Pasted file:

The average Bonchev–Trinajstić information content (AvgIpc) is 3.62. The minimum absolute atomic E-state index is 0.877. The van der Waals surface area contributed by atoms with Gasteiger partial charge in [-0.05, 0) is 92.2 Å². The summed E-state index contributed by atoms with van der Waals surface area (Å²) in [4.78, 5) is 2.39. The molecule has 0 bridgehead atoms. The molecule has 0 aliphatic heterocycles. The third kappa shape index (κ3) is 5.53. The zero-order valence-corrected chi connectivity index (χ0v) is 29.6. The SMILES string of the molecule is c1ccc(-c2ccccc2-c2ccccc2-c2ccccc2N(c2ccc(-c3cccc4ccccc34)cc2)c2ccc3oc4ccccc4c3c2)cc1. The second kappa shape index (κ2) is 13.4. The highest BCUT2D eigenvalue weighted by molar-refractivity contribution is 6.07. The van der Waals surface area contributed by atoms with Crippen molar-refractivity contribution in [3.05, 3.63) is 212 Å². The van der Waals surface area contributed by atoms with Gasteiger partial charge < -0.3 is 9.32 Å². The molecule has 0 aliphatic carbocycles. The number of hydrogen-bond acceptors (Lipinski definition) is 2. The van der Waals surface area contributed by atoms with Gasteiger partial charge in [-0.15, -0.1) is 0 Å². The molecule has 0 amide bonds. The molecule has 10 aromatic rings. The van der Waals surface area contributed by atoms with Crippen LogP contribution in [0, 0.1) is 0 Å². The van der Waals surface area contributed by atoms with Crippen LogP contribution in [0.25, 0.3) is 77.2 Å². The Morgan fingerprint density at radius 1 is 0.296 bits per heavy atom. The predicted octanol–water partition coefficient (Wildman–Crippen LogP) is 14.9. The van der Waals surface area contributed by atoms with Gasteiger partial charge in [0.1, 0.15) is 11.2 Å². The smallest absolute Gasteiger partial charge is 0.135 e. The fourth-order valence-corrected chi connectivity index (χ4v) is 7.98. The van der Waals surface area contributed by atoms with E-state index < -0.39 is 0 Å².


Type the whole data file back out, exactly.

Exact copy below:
The average Bonchev–Trinajstić information content (AvgIpc) is 3.62. The minimum absolute atomic E-state index is 0.877. The van der Waals surface area contributed by atoms with Gasteiger partial charge in [-0.05, 0) is 92.2 Å². The summed E-state index contributed by atoms with van der Waals surface area (Å²) in [4.78, 5) is 2.39. The molecule has 0 bridgehead atoms. The molecule has 0 aliphatic heterocycles. The third kappa shape index (κ3) is 5.53. The zero-order valence-corrected chi connectivity index (χ0v) is 29.6. The SMILES string of the molecule is c1ccc(-c2ccccc2-c2ccccc2-c2ccccc2N(c2ccc(-c3cccc4ccccc34)cc2)c2ccc3oc4ccccc4c3c2)cc1. The second kappa shape index (κ2) is 13.4. The highest BCUT2D eigenvalue weighted by molar-refractivity contribution is 6.07. The van der Waals surface area contributed by atoms with Crippen molar-refractivity contribution in [3.05, 3.63) is 212 Å². The van der Waals surface area contributed by atoms with Gasteiger partial charge < -0.3 is 9.32 Å². The molecule has 0 aliphatic carbocycles. The number of hydrogen-bond acceptors (Lipinski definition) is 2. The van der Waals surface area contributed by atoms with Gasteiger partial charge in [-0.15, -0.1) is 0 Å². The molecule has 0 amide bonds. The molecule has 10 aromatic rings. The van der Waals surface area contributed by atoms with Crippen LogP contribution in [0, 0.1) is 0 Å². The van der Waals surface area contributed by atoms with Crippen LogP contribution in [0.25, 0.3) is 77.2 Å². The Morgan fingerprint density at radius 1 is 0.296 bits per heavy atom. The predicted octanol–water partition coefficient (Wildman–Crippen LogP) is 14.9. The van der Waals surface area contributed by atoms with Gasteiger partial charge in [0.1, 0.15) is 11.2 Å². The smallest absolute Gasteiger partial charge is 0.135 e. The fourth-order valence-corrected chi connectivity index (χ4v) is 7.98. The van der Waals surface area contributed by atoms with E-state index < -0.39 is 0 Å².